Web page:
(This story originally appeared in the Nov. 29 print edition of the Manchester Times)
Demarco Moore, Sports Writer
MANCHESTER, Tenn. — Coffee County Central High School senior Garrett Booth stood in front of Andrew Mahaffey near the home sideline inside Joe Frank Patch Memorial Gym. Booth was offering words of encouragement in the closing moments of an intense third quarter against Grundy County on Nov. 20.
Meanwhile, A.J. Rollman was at the other end of the floor attempting a pair of free throws after being intentionally fouled.
The Red Raiders were leading the YellowJackets 47-32 in what turned out to be a 73-50 win, and Booth wanted to make sure his teammate understood the situation.
“Grundy was playing cheap, and that doesn’t surprise anybody that has watched them play in the past,” said Booth before the Red Raiders practiced this past Monday.
“All they’re trying to do is get in your head, and if you let them – if you try to fight back, then they won. And all I did was just calm him down and tell him ‘hey, check up, calm down and tell me what you feel. Don’t tell them.”
It was an assist that won’t count on the stat sheet, but it goes a long way in describing one of the many ways in which the 5-foot, 6-inch point guard plays one of the biggest roles for the Red Raider basketball team.
Booth is the team’s floor general, helping to distribute the basketball by finding the open man with an easy bounce pass or creating a scoring opportunity.
“Garrett opens up the floor for everybody else,” said senior Russell Smythia. “Not just the fact that he can see everybody getting open, [but] he can drive and get you open and then give you ball.”
Whether you play the game behind the 3-point line like junior Darius Rozier, or inside the paint like Harley Hinshaw, Booth is determined to get you the ball – even it looks like he’s not looking at you at all.
“He’s honestly one of the best passers I know,” said Rozier, who has averaged 15.5 points for the Red Raiders in their first four games. “He has some vision that I don’t see [people getting open], but he sees it somehow. I like having a point guard like that.”
“I’ve always been told ‘don’t stare your guy down,’” Booth said, explaining his on-court vision. “You have to act like you’re not [about to] pass it. You have to see them two-to-three seconds before making that cut, and you try to get to a better position to make that pass.”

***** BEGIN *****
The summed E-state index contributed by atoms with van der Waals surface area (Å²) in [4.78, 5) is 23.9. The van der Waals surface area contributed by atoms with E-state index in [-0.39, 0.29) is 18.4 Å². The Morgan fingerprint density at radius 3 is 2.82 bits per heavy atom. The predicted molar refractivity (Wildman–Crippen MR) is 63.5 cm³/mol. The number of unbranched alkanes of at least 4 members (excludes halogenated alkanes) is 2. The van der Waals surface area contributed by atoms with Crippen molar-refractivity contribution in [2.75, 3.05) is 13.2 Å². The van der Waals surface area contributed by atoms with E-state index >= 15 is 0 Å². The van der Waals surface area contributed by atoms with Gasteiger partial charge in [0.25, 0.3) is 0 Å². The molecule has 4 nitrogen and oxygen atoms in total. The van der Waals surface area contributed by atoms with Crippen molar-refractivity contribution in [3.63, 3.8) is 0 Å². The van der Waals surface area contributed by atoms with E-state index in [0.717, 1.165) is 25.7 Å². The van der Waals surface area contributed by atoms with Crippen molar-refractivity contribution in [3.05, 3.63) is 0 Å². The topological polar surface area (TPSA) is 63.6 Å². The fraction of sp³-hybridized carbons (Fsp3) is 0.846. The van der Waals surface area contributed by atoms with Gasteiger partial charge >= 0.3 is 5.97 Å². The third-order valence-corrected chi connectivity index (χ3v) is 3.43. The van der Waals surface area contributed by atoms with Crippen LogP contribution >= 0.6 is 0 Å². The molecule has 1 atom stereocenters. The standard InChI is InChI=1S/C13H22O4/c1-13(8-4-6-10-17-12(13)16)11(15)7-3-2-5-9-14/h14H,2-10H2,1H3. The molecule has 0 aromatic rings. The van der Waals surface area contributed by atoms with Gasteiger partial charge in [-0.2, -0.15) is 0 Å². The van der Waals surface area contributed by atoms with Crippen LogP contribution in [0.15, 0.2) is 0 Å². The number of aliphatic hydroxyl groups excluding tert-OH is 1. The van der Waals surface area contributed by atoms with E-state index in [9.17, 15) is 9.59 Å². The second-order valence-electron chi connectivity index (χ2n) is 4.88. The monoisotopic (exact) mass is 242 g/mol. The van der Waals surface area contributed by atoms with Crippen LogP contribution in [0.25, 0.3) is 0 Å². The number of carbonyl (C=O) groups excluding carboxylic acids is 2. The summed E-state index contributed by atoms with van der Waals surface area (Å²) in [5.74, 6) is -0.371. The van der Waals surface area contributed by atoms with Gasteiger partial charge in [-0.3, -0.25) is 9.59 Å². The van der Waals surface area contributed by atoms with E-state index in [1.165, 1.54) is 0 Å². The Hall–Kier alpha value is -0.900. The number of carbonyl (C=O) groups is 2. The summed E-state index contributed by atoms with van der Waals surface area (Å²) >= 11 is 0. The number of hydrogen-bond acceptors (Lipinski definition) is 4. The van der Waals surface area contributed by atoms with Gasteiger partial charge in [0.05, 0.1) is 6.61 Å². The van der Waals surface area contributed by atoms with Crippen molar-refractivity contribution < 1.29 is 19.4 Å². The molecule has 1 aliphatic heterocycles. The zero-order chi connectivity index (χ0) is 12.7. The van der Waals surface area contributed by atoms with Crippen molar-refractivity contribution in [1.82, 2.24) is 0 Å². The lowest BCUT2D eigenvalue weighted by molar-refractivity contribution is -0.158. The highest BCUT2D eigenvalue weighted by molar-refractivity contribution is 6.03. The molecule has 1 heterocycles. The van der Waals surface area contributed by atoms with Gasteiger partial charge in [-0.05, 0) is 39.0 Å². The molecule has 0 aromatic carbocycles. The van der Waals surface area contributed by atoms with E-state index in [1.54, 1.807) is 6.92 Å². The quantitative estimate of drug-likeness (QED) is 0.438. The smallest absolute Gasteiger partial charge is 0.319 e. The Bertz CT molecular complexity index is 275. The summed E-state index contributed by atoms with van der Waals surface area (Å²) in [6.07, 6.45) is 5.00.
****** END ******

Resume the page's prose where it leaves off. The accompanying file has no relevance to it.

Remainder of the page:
But if you’re not paying attention, you could catch a pass right off the chin. Just ask Grey Riddle.
“I remember going all the way back to sixth grade,” Riddle said. “[In the post] you’ve always gotta’ watch out, because if he’s driving in the lane [the defender] will be looking up ready for him to shoot. He’ll behind-the-back pass, or something. He’ll hit them right in the mouth.”
It’s certainly a unique perspective from those who have been playing with Booth for years. It’s even more impressive to see it in person. Booth took over the Grundy County game, scoring 25 points in three quarters and adding three assists and two steals.
“Here’s the thing: my team wasn’t scoring, so I felt like I had to step up,” he said. “Some nights I’m gonna’ score 25. Some nights I’m gonna’ score two, but if we win, that’s all I’m worried about.”
If you ask him, Booth is a traditional pass-first point guard, applying the John Stockton method of stuffing the stat sheet on game night.
“[John Stockton] felt like assists were points to him, and I’m like that too,” Booth said of the NBA legend who also happens to be his all-time favorite point guard.
“People are out trying to score 30 points, and for me, if I get 10 assists that’s like 30 points.”
Personal goals sound like team goals coming from Booth, but they all lead back to one common factor for he and the Red Raiders this season.
“I want to lead this team to a [District 8-AAA] championship. Whatever that takes man, I’m gonna’ do it.”
Reach Demarco Moore at firstname.lastname@example.org, and follow him on Twitter @iam__demo